Mexico’s increasing purchasing power, as well as key reforms passed by recently elected President Enrique Peña Nieto, have contributed to what economic experts at HSBC say may become the world’s eighth-biggest economy by 2050. While it hasn’t received the recent media attention of other emerging economies like Brazil or India, Mexico has quietly positioned itself to be a major economic force in the long term.
One of the primary drivers of Mexico’s recent growth comes from the manufacturing sector. Merchandise goods rose three percent in 2013, a modest but encouraging gain, and one that is expected to improve over the remainder of 2014. Global economic recovery is expected to help Mexico continue its own improvement, especially in the appliances industry, which is expected to grow significantly in the near future. The Boston Consulting Group expressed substantial confidence in Mexico’s manufacturing, noting that manufacturing could add between $20 billion and $60 billion to Mexico’s economy through 2018.
June 26, 2014
06/25/14 The Wall Street Journal
After many months of dreary economic news from Mexico, upbeat April data buoyed hopes that the economy is finally on the path toward improved growth.
The government of President Enrique Peña Nieto and some economists welcomed the broad 1.3% expansion in the global index of economic activity in April, which marked the best monthly performance since November 2012, bolstered by growth in services, construction and industry.
June 11, 2014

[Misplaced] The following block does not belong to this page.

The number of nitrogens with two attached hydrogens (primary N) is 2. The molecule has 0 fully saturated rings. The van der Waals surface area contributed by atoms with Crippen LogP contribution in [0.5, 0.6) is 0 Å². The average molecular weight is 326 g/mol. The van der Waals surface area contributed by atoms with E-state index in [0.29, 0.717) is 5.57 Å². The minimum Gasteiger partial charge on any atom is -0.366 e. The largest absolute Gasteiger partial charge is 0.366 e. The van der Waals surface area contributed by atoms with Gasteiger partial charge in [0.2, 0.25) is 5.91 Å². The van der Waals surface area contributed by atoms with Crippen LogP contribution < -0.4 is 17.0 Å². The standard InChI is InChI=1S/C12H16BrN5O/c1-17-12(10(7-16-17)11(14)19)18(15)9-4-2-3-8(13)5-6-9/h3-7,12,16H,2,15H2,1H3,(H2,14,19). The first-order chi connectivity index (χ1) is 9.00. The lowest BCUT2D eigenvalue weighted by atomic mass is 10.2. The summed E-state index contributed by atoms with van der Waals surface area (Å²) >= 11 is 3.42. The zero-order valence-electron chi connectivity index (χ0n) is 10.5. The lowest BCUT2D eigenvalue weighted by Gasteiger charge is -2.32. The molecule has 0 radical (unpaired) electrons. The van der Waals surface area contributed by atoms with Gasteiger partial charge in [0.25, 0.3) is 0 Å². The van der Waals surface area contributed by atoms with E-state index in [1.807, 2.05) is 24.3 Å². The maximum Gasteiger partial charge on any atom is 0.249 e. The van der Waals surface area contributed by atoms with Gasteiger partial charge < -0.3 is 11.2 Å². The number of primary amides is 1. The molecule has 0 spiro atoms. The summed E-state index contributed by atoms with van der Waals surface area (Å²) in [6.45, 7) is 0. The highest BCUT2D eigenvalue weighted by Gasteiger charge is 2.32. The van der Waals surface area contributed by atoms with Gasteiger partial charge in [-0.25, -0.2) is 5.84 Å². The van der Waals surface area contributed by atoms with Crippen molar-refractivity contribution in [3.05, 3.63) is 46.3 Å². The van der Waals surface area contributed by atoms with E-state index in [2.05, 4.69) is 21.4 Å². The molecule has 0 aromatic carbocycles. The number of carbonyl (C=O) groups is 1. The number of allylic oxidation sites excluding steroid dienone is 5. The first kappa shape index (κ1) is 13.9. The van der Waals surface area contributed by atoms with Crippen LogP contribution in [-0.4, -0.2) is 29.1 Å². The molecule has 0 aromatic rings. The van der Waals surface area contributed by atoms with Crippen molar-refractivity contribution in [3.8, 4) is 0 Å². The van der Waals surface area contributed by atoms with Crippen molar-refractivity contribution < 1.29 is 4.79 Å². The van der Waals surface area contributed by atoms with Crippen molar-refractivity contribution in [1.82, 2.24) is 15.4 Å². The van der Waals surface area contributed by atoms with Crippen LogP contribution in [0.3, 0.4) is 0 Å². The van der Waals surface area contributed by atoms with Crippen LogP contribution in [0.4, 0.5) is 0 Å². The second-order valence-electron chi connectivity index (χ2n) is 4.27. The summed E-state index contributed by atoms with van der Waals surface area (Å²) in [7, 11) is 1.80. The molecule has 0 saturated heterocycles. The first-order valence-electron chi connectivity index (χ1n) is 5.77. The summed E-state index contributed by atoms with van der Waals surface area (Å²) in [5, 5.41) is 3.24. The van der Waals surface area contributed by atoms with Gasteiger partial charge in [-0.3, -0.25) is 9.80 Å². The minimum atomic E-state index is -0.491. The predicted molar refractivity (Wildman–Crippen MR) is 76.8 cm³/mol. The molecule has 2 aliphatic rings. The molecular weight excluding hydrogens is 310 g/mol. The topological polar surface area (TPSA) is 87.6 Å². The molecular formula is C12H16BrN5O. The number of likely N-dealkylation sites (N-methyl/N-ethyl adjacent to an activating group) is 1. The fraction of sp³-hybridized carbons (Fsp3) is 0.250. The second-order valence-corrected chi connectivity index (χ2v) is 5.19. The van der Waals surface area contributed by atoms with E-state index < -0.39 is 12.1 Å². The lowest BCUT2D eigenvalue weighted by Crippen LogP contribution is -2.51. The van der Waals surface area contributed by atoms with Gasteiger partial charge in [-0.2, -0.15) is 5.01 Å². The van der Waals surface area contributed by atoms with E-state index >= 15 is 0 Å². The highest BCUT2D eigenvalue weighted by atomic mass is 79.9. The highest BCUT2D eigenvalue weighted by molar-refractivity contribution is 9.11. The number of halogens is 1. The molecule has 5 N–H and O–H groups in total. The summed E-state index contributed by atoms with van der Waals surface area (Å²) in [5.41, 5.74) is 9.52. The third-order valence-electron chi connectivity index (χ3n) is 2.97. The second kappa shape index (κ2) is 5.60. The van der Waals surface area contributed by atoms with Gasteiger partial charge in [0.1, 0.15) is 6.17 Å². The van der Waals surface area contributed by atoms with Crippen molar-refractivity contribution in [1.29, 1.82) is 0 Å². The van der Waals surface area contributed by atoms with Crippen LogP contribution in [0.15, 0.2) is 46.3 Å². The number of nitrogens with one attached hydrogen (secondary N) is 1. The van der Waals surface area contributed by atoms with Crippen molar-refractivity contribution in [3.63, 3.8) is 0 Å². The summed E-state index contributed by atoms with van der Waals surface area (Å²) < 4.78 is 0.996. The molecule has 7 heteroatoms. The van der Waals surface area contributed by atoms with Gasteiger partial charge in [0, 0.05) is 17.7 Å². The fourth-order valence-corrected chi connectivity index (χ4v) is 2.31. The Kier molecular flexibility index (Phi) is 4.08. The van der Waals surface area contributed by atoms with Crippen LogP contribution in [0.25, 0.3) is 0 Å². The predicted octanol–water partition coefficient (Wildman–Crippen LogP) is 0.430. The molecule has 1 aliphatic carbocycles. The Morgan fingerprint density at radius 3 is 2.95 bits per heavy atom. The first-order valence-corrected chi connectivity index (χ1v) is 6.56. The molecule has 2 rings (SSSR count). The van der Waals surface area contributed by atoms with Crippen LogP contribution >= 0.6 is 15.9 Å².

06/10/14 Deutsche Welle
Mexico’s economy is stuck in a rut that it won’t be able to climb out of easily. Growth forecasts have again been revised downwards – but the government says the economy will boom once reforms are implemented.
Mexican Finance Secretary Luis Videgaray Caso looked a bit tense during his appearance before the executives at BBVA Bancomer, one of the country’s main banks. He had intended to radiate optimism. But Mexico’s economy simply doesn’t seem to be able to get back on track, and all the world wants to know: What’s going on?
Last week, the government of President Enrique Peña Nieto revised its growth forecasts downward, from 3.9 to 2.7 percent. Earlier, the central bank had released figures that predicted lower economic growth than had been expected.
Although the Mexican economy actually grew last year – even if by just 1.1 percent – the numbers for the current year are disappointing compared to those of other Latin American countries such as Peru and Colombia.
May 22, 2014
The Economist, 05/24/14
So far this year Mexico’s government has resembled one of the country’s many devotees of St Jude, patron saint of lost causes. It has doggedly stuck to a 3.9% 2014 growth forecast, even though its main export market, the United States, has been sluggish, and the twin pillars of its domestic economy—buying and building—have fared even worse.